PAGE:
In the meantime: doing nothing to alleviate congestion seems the motto of the day. Who elects these clowns ?

        8. Yes Arno: Mobility on Dutch roads has grown continuously since the 1950s and now exceeds 200 billion km travelled per year, three quarters of which are done by car, meaning that while Dutch roads are numerous, they are also used with one of the highest intensities of any road network. According to the 2014 OECD International Transport Forum.
          A few years ago when I first went to Apeldoorn I was impressed with the complete separation of bicycle routes. There were trees and shrubs between the bikes and the vehicles. Very civilized. I support this style of road design. Like the Dutch I also support improved highway construction where required.
          The combined A10 (Wisselbaan Coenplein) , A5 (Westrandweg), E22 (Einsteinweg) highway and bridges that run about 2km from Amsterdam Centrum has about 12, or more, lanes of roadway. Why? Because that’s what needed to keep people and goods flowing efficiently in a timely manner to ensure maximum productivity, reduced pollution from idling vehicles, etc. This is another reason the Netherlands is so highly respected. All forms of transportation, including rail and cars are well served.
          Cycling and transit enthusiasts that support all infrastructure improvements are more likely to gain general support for cycling infrastructure. The idea that we should stop building bridges in Metro Vancouver is unsustainable. As we can learn, the very best cycling infrastructure in the world has been able to gain around 30% mode share, this means that 70% still travel by other means and therefore roads need to be built.

        9. Exactly my point. They have good roads, good transit, good cycling, good planning – a good balance. We have great roads, mediocre transit, poor to non-existent cycling and poor planning. Unfortunately, we are putting most of our effort into building more roads and thereby increasing congestion. Wouldn’t it make more sense to provide a balance? This could be done by prioritizing cycling, transit and regional planning in order to get us out of the mess we are in.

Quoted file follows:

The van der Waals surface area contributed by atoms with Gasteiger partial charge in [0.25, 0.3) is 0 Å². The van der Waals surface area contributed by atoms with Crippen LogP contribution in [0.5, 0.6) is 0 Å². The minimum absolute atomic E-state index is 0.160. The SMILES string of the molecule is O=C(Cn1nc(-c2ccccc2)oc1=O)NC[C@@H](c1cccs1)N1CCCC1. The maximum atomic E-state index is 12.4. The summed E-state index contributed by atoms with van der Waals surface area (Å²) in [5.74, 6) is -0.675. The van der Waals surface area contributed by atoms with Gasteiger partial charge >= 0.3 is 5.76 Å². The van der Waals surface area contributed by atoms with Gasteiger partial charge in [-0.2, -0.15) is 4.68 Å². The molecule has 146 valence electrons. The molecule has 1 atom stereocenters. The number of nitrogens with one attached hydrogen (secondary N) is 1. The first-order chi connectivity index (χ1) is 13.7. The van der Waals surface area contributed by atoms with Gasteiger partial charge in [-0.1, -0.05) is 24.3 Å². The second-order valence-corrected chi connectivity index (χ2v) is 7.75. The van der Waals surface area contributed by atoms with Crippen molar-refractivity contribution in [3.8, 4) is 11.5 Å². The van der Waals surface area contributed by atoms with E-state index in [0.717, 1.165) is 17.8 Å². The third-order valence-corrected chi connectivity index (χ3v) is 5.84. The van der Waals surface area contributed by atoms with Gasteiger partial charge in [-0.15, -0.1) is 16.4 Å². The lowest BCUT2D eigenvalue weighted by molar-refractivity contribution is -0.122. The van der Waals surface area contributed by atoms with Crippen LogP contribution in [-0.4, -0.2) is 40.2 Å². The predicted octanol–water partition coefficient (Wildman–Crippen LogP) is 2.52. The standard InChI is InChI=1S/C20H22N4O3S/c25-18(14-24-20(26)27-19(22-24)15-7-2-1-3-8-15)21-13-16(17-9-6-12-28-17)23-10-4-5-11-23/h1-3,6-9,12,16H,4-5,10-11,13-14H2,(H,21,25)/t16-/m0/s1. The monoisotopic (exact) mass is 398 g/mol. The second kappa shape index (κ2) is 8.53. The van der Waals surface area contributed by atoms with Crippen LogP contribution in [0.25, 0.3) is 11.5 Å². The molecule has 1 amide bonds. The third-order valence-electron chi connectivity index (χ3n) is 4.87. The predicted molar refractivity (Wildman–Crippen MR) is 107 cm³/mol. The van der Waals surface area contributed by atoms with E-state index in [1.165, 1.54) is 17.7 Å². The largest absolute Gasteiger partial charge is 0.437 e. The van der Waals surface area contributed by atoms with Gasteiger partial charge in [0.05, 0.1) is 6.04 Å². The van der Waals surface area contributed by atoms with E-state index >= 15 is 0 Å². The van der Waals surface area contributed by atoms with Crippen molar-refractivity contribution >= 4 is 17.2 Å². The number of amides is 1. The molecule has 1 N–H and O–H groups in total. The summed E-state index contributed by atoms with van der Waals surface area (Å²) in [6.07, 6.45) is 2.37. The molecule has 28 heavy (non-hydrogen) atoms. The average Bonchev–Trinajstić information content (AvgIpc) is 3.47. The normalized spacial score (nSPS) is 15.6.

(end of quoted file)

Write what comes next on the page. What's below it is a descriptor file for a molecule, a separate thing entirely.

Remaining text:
10. Thomas: “Like the Dutch used to do.” Among the most densely populated countries in the world and they only “used to” claim more sea. They could claim more. Did they learn something that you clearly have not? The world’s delicate ecosystems are important for OUR survival! Maybe you should acknowledge that endless growth is not a natural or desirable occurrence on this or any planet. Only then will you make suggestions that lead to healthy choices.

        11. @ RV: Plenty of land reclamation projects worldwide:
          As a mighty river pushes silt further and further out and makes the ocean shallower and shallower it behooves us to explore what we can do with this, for example claim some of it for agriculture, recreation, industry, retail or residences ! The birds will still get plenty of shallow marshlands.
          @Arno: “great” roads ? Hardly. Plenty of upgrades required. SFPR is only 4 lanes. Ought to be 6-8. Oak Street bridge needs and upgrade as does Second Narrows and Lions Gate. Infrastructure investments are missing in almost all categories: bike lanes, wider pedestrian walkways or whole pedestrian areas, bike lanes, rapid transit and roads/bridges/tunnels. A massive backlog in a region where we cram in more and more people.

        12. As sea level rises river silt may not be able to keep up.
          If you don’t sprawl their is no need for more and bigger bridges. It isn’t population density that forces everyone to drive and creates a demand for more bridges. The irony of your arguments is that if everyone was required to pay the true cost to drive/park there would be a lot less sprawl and a lot less need for all the bridges you always want.

        13. @RV: sprawl is a loaded term. I prefer “leafy lush neighborhoods with yards and room to play and relax in”.
          Not everyone buys into the “density is good” argument.
          I agree that road costs need to be better prized, i.e. road tolls or per km charges as now in Oregon: You will see that people STILL want to live in leafy lush neighborhoods with yards and room to play and relax in, even if they have to pay for roads. As such we need density AND more public transit and road/tunnel/bridge infrastructure.
          Do you have kids ?

        14. No kids but plenty in my 11 storey building. You’ll see how quickly people give up the sprawl they can’t afford when they have to pay the real cost. Yes, there will always be some who can afford it, but not nearly enough to fill 10 lane bridges.
          Plenty of leafy lush parks in Vancouver for people to play and relax in.